Songhoy Blues plays Fela – featuring Femi Kuti

SPECIAL SONG FOR BROADCASTERS

for Music Freedom Day 3 March 2017 – and the days to come


The song ‘Shakara’ featuring Songhoy Blues with special guests Femi Kuti and Madu Diabate, recorded exclusively for broadcasters on the occasion of the annual Music Freedom Day.

Details about the song

Name of song: Shakara
Composers: Fela Kuta, Songhoy Blues, Mark LeVine
Lyrics: Fela Kuti, Songhoy Blues
Artists: Songhoy Blues
Production: Produced by Songhoy Blues, Mark LeVine, Anton Pukshansky and Manjul
Recorded: In Bamako, Mali, on 31 January to 1 February 2016, in Austin, USA, in June 2016, and in Lagos, Nigeria, in January 2017.

Restrictions
The song is provided to broadcasters for live and pre-recorded programmes – but not for streaming

Download Shakara in high resolution
The links below point to a downloadable high-res wav-file and mp3-file of the final mix. On a PC, right-click to download – on a Mac, hold the CTRL-button down while clicking on the link, and then, in the dropdown menu that appears, choose ‘Save File’ or ‘Download’:

» Wav-file:
https://app.box.com/s/cgt7rb7z7bokrg8wpg2ndymqoooqm4n2

» MP3-file:
https://app.box.com/s/8ov6y9ok5z02lrum57u6shkwoeo86772


Background to the recording

In the summer of 2015, Mark LeVine met rising Malian world music stars Songhoy Blues at a show in Malmö, Sweden. The band, featured in the celebrated 2015 documentary ‘They Will Have to Kill Us First’ about Mali’s threatened artists, listened to LeVine’s production for Freemuse and Music Freedom Day 2016 of the Fela Kuti hit ‘Zombie’ which featured many of the most powerful political artists of the last decade hailing from the Middle East and Africa – including Fela Kuti’s son, Seun Kuti.

The song is part of an ongoing project, and in the year since ‘Zombie’ was released producers Mark LeVine, Reda Zine and Anton Pukshansky have been working on two new songs for the project.

The Malian band immediately agreed to collaborate on a song together. In the beginning of 2016, LeVine was able to take them up on their offer while both were participating in the first international festival held in Mali since the northern Mali conflict erupted, the Festival Acoustik de Bamako. In-between concerts and after several days spent choosing and researching the music, they together decided on one of Fela’s most famous songs, ‘Shakara’, whose energy and groove were a natural fit for the hard-charging Malian blues-rock quartet.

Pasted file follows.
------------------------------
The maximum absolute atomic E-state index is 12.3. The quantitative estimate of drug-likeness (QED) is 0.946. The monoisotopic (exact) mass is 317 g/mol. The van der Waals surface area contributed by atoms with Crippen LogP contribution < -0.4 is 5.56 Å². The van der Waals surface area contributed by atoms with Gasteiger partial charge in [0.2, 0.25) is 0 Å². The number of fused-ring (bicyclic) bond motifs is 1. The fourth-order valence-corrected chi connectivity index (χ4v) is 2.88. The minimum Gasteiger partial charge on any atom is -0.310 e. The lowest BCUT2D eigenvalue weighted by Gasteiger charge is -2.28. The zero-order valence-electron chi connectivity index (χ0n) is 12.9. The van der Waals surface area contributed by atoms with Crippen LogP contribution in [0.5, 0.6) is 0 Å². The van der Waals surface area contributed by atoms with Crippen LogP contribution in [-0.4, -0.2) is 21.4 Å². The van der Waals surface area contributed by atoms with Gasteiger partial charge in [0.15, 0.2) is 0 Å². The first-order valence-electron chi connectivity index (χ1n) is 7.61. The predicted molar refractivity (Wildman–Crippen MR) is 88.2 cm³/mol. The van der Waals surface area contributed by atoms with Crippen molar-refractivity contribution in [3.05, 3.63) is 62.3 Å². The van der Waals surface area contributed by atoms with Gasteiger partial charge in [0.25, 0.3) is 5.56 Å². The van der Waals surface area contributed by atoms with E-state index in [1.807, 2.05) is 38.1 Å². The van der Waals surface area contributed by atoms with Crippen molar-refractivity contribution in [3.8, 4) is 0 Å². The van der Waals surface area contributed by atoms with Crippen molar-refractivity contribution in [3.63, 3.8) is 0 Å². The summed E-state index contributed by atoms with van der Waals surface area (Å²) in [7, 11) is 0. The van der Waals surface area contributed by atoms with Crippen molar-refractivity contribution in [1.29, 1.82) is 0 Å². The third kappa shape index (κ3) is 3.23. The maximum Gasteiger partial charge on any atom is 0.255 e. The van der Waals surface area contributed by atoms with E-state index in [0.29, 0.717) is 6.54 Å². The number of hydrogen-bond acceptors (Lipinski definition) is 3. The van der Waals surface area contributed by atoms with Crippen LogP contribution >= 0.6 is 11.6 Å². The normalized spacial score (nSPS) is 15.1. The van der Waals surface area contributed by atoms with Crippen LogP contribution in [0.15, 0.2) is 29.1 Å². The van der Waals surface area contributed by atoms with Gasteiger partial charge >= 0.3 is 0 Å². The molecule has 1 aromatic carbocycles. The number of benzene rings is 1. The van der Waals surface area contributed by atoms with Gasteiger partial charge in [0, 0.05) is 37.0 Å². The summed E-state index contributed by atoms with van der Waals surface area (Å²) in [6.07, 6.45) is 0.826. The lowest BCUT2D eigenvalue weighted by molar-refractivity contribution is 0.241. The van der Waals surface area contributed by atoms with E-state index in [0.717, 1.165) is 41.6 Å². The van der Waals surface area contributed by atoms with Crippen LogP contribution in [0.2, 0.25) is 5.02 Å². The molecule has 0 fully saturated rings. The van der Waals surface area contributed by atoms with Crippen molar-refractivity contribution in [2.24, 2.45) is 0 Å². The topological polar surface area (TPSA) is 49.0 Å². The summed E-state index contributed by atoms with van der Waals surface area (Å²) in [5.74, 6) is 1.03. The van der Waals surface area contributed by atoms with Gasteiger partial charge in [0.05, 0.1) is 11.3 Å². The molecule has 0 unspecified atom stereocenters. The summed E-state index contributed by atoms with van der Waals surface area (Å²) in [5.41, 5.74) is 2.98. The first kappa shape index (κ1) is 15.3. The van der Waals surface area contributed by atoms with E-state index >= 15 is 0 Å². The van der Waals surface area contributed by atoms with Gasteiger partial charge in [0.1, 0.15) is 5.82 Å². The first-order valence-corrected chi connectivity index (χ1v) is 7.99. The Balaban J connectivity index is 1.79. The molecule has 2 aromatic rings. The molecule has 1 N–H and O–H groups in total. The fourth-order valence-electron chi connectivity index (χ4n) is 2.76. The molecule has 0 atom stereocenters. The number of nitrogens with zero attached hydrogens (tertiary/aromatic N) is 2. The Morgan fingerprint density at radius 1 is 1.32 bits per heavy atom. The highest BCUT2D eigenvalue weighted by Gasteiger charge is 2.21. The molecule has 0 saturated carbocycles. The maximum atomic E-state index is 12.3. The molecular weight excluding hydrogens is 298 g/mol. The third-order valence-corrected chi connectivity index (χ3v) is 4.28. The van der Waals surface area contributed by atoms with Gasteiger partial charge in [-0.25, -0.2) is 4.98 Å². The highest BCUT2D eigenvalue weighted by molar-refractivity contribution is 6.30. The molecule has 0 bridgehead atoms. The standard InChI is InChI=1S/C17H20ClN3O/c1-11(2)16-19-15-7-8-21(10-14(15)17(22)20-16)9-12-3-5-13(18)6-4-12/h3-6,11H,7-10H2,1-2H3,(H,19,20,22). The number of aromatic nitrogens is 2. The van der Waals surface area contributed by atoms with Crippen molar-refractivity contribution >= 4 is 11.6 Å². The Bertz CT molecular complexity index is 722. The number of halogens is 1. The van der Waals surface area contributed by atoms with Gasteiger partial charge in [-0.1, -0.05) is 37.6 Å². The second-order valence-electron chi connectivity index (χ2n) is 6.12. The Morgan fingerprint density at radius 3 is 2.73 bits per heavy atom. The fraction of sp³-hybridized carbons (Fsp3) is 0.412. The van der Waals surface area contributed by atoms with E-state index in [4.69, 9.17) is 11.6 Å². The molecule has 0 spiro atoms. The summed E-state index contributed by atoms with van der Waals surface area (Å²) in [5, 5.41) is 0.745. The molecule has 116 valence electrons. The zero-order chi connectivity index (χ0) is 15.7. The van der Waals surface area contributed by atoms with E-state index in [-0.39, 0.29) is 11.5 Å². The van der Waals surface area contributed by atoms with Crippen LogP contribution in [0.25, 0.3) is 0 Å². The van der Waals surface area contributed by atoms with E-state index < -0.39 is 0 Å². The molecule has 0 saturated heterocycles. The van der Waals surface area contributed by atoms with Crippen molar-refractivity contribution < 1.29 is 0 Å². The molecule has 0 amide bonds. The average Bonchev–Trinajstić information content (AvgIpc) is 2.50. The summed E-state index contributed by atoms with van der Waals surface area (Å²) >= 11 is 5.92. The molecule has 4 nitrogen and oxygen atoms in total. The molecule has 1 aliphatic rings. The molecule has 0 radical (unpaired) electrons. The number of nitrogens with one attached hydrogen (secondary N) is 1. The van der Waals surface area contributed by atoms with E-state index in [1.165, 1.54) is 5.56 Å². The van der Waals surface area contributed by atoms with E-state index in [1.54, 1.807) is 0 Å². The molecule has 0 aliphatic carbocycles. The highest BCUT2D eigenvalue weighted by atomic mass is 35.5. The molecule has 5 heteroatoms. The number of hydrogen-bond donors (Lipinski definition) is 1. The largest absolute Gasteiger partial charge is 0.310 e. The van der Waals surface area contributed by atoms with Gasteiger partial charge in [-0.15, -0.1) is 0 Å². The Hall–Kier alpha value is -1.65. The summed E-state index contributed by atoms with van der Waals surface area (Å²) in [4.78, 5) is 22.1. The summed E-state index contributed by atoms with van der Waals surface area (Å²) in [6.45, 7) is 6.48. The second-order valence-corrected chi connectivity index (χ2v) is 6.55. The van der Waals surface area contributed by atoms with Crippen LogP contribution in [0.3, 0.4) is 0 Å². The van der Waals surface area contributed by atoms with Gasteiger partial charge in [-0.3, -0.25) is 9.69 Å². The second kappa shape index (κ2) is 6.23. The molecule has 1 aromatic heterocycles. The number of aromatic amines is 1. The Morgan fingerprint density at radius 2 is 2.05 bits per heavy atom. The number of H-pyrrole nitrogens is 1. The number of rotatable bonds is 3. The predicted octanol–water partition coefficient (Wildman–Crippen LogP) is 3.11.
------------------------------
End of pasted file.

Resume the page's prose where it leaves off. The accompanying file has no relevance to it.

With new lyrics written by the band in their native dialect, riffing off of the original’s condemnation of the rich Nigerians who showed off their wealth as so many suffered in grinding poverty, Songhoy Blues version of ‘Shakara’ takes Fela’s Afrobeat music style in a new, Malian-driven rocking direction.

A band celebrated for their heavy riffs and “all-stops-out” guitar sound, Songhoy Blues for the first time recruited some of Mali’s most celebrated traditional musicians to join them on the track. With Madu Diabate on kora, Yacouba Sissoko on ngoni and talking drum, and a group of equally talented percussionists and horn players, ‘Shakara’ truly is a ground breaking song, taking Malian rock into new directions and uniting the famed Afrobeat funk of Fela with the melodious and “ecstatic” – as the New York Times described the band – sound of Mali’s beloved music.

Even better, after months of anticipation and in between his frequent world tours, Femi Kuti, scion of the Kuti name, recorded a blazing sax solo over the track in literally one take in a Lagos studio, after being sent a rough mix of the song.

A month later, when LeVine played the semi-completed mix to Femi’s brother Seun, as they sat in his house in Lagos, Seun’s body – and those of everyone else in the room – couldn’t stop moving. When the track ended, he happily discussed how they could collaborate again on the project, perhaps with one his songs and young musicians in Port Harcourt, where LeVine has been recording a new version of ‘No Agreement’ about the disastrous state of the Niger Delta with local musicians.

Freemuse has exclusively been given permission to send this yet unmastered but largely final mix — that is: the arrangement is finished and the mix is largely complete, but could be tweaked before release on the band’s next album – to radio broadcasters.

Fela is surely dancing.


All the best

Ole Reitov
Freemuse


» Read more about Music Freedom Day on www.musicfreedomday.org

» Music Freedom Day 2016: ‘From Zombies to Revolutionaries’